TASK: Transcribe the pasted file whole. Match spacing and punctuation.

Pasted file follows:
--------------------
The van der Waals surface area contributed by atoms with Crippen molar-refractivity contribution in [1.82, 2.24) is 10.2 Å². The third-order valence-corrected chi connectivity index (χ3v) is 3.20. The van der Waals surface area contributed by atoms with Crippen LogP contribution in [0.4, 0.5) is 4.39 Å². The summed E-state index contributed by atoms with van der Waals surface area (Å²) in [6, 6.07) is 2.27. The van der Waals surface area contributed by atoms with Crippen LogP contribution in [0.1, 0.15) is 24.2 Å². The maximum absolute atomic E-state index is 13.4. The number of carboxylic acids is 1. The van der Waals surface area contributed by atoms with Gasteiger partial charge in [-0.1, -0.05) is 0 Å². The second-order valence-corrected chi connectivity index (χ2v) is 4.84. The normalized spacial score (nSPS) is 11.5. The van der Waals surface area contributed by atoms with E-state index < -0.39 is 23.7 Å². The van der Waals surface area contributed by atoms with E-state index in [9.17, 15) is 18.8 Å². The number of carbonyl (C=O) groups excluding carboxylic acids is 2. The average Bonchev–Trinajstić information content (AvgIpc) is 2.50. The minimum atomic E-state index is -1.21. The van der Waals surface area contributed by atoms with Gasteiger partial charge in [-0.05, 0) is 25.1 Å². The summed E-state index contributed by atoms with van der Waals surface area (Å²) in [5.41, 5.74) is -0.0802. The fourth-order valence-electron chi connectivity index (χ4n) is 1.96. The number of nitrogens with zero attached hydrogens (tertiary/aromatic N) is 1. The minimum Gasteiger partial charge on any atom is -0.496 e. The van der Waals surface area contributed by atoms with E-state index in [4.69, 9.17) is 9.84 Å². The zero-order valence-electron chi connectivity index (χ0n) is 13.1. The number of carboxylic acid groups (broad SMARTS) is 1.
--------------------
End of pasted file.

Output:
The van der Waals surface area contributed by atoms with Crippen molar-refractivity contribution in [1.82, 2.24) is 10.2 Å². The third-order valence-corrected chi connectivity index (χ3v) is 3.20. The van der Waals surface area contributed by atoms with Crippen LogP contribution in [0.4, 0.5) is 4.39 Å². The summed E-state index contributed by atoms with van der Waals surface area (Å²) in [6, 6.07) is 2.27. The van der Waals surface area contributed by atoms with Crippen LogP contribution in [0.1, 0.15) is 24.2 Å². The maximum absolute atomic E-state index is 13.4. The number of carboxylic acids is 1. The van der Waals surface area contributed by atoms with Gasteiger partial charge in [-0.1, -0.05) is 0 Å². The second-order valence-corrected chi connectivity index (χ2v) is 4.84. The normalized spacial score (nSPS) is 11.5. The van der Waals surface area contributed by atoms with E-state index < -0.39 is 23.7 Å². The van der Waals surface area contributed by atoms with E-state index in [9.17, 15) is 18.8 Å². The number of carbonyl (C=O) groups excluding carboxylic acids is 2. The average Bonchev–Trinajstić information content (AvgIpc) is 2.50. The minimum atomic E-state index is -1.21. The van der Waals surface area contributed by atoms with Gasteiger partial charge in [-0.05, 0) is 25.1 Å². The summed E-state index contributed by atoms with van der Waals surface area (Å²) in [5.41, 5.74) is -0.0802. The fourth-order valence-electron chi connectivity index (χ4n) is 1.96. The number of nitrogens with zero attached hydrogens (tertiary/aromatic N) is 1. The minimum Gasteiger partial charge on any atom is -0.496 e. The van der Waals surface area contributed by atoms with E-state index in [4.69, 9.17) is 9.84 Å². The zero-order valence-electron chi connectivity index (χ0n) is 13.1. The number of carboxylic acid groups (broad SMARTS) is 1.